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Chris Murphy, Published December 25 2012

Families in Moorhead provide home-ice advantage for their kids

Moorhead - After 72 hours of work – including two all-nighters –and more than $2,000 spent, Moorhead native Brian Gramer was finally able to watch his 7-year-old son, Matthew, walk the rubber pathway he laid out, press his skates to the ice he created and glide under the lights he lit in the backyard ice rink he built with his own two hands.

“It isn’t as smooth as Moorhead (Youth) Hockey Arena,” Matthew said as his skate felt for lumps in the ice. “Why are there bumps on here?”

Gramer could do nothing but sigh about it.

“Kids,” Gramer said. “All this just so the kids can walk out there and skate.”

Most sports really only require a ball. There’s no travel time or weather required to play catch in the backyard with a football or dribble a basketball in the driveway. But where is the young hockey player supposed to begin his or her journey with the sport? More and more parents in Moorhead are transforming their backyards into ice rinks for that very reason.

Iowa has its “Field of Dreams.” Moorhead has its ice of traditions.

“Growing up in Moorhead in Minnesota and playing hockey, I feel like there’s a pond hockey culture that’s unique to our area because of the weather,” said Brian’s brother Rob, who has had an ice rink in his backyard for the last six years for his 10-year-old son Luke and his 7-year-old son Joe, with his 2-year-old John possibly making his triumphant debut to the ice this year.

“It was part of my experience growing up and I wanted to try it with my kids. Once you do it, it gets in your blood, playing hockey in the purest form. Some of those winter nights are so quiet and it’s just you out there. It’s hard to describe, but there’s something about hearing your skates cutting the ice and puck hitting the boards on your rink.”

Brian is by no means a big hockey fan like his brother, who was a walk-on at the University of North Dakota before playing three years at Concordia.

In his own opinion, he’s also no handyman. But when his wife, Jamie – who is a big Minnesota Gophers hockey fan – asked why they didn’t have an ice rink after hearing Matthew constantly talking about how fun it was to skate in the backyard at Brian’s brother’s place, Brian got to work.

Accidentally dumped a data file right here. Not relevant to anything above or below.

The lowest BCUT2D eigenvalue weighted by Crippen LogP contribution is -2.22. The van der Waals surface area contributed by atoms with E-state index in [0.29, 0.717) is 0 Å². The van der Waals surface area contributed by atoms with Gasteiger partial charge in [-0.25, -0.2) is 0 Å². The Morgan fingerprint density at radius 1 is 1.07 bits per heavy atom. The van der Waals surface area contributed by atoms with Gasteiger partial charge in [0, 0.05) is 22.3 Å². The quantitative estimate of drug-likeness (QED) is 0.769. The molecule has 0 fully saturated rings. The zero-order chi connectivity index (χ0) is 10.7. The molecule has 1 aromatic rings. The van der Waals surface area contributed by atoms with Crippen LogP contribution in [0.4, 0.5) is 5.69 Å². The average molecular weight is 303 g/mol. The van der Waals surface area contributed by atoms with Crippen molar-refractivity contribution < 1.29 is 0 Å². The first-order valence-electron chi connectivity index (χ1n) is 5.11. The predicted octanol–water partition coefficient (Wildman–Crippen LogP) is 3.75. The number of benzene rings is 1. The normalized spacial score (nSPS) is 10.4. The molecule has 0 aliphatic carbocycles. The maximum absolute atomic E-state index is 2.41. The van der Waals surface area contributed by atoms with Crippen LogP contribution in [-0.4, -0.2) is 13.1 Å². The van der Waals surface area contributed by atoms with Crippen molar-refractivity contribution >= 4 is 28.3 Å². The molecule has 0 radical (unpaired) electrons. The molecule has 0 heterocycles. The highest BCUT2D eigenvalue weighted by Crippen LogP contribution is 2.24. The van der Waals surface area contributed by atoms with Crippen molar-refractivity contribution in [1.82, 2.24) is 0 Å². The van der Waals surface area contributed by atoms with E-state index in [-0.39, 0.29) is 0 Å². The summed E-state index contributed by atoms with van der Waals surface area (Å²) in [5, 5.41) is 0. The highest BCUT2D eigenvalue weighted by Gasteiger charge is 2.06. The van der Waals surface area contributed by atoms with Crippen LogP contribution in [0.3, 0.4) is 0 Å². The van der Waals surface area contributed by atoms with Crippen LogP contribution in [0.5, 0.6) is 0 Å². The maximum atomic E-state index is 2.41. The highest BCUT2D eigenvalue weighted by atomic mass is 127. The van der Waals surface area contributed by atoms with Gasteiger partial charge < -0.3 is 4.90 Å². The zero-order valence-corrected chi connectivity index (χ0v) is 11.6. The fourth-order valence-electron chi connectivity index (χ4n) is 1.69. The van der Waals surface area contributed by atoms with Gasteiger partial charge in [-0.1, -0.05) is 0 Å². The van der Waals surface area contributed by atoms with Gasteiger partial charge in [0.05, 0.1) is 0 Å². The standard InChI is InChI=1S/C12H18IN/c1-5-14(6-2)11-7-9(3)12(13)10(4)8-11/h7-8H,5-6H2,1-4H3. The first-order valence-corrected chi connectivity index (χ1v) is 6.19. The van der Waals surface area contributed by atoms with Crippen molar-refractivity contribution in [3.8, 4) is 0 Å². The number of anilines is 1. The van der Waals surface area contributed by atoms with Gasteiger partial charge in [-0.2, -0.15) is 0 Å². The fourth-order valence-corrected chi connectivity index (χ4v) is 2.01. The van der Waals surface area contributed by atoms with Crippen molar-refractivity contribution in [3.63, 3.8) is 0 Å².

While people were hauling flat-screen TVs to their cars on Black Friday, Brian was hauling $800 worth of lumber to begin his first backyard ice rink. He laid out the boards Friday and Saturday, with midnight Monday being the time to make some ice thanks to the temperature being in the teens. From midnight until 9 a.m., after Brian had called in late for work, he got up every hour to change the position of the hose. After all that work, the temperature hit 50 and Brian’s ice rink turned into a swimming pool for his neighbors. One of the biggest missing instructions is patience, from both the builder and the builder’s neighbors.

“I lost the ice twice, once for a leak and once because the temperature went up,” Brian said. “The kids showed an interest in skating, so you have to give them every opportunity to pursue it. Now, they are out there every night.”

Behind every rink builder there’s young children looking for their next obsession. Brian has triplets with daughters Ellie and Julia to go along with Matthew. Inside, Ellie and Julia is a future hockey player and a future figure skater, and Brian is just trying to provide the platform.

Ryan Stalboerger started with a 30-by-30 ice rink five years ago for his now 9-year-old son Justin, but has transformed it into a 100-by-70 arena for Justin and his 6-year-old son Geno.

“First year, you start basic, but then it’s fun to add to it each year,” Stalboerger said. “I live in the country, so I can make it as big as I want. I just love having skating parties for the kids. We have 15 kids out here some times. The kids keep yelling at me to get it done, so they must like it.”

What Brian Gramer didn’t expect when mentioning to a few that he was building a rink was being surrounded by other Moorhead dads, who have turned from businessmen like Brian and Rob Gramer to carpenters for their kids, as if he was announcing something at a news conference.

“There’s a whole culture in Moorhead,” Brian said. “I had people texting me tips and talking about their rinks. It’s crazy, but it’s fun for the kids.”

There is another thing that is often forgotten in the instruction manual for building an ice rink.

“Now I just need to figure out where I’m going to store all this stuff after winter,” Brian said. “Looks like I’ll be building a shed, too.”

Matthew may be asking why his backyard ice isn’t as smooth as the one for the Moorhead Spuds, but one day he could be looking back at dad’s rink and realizing that’s where his journey to the Spuds locker room began.

“Anybody that coaches and teaches young kids, high school kids or the upper levels recognize that being out there and having that freedom to just play and be creative really develops a much more well-rounded hockey player,” Moorhead head boys hockey coach Peter Cullen said. “I think it’s great. I love it and I encourage the heck out of it. We have a lot of parents at the youth level that are continuing the tradition of what their parents did for them and it’s wonderful.”

Unless, of course, Matthew finds another hobby.

“I saw him dribbling a basketball in the house the other night and asking if we could watch the Timberwolves,” Brian said. “I just laughed and said, ‘You’re playing hockey.’ ”


Readers can reach Forum reporter Chris Murphy at (701) 241-5548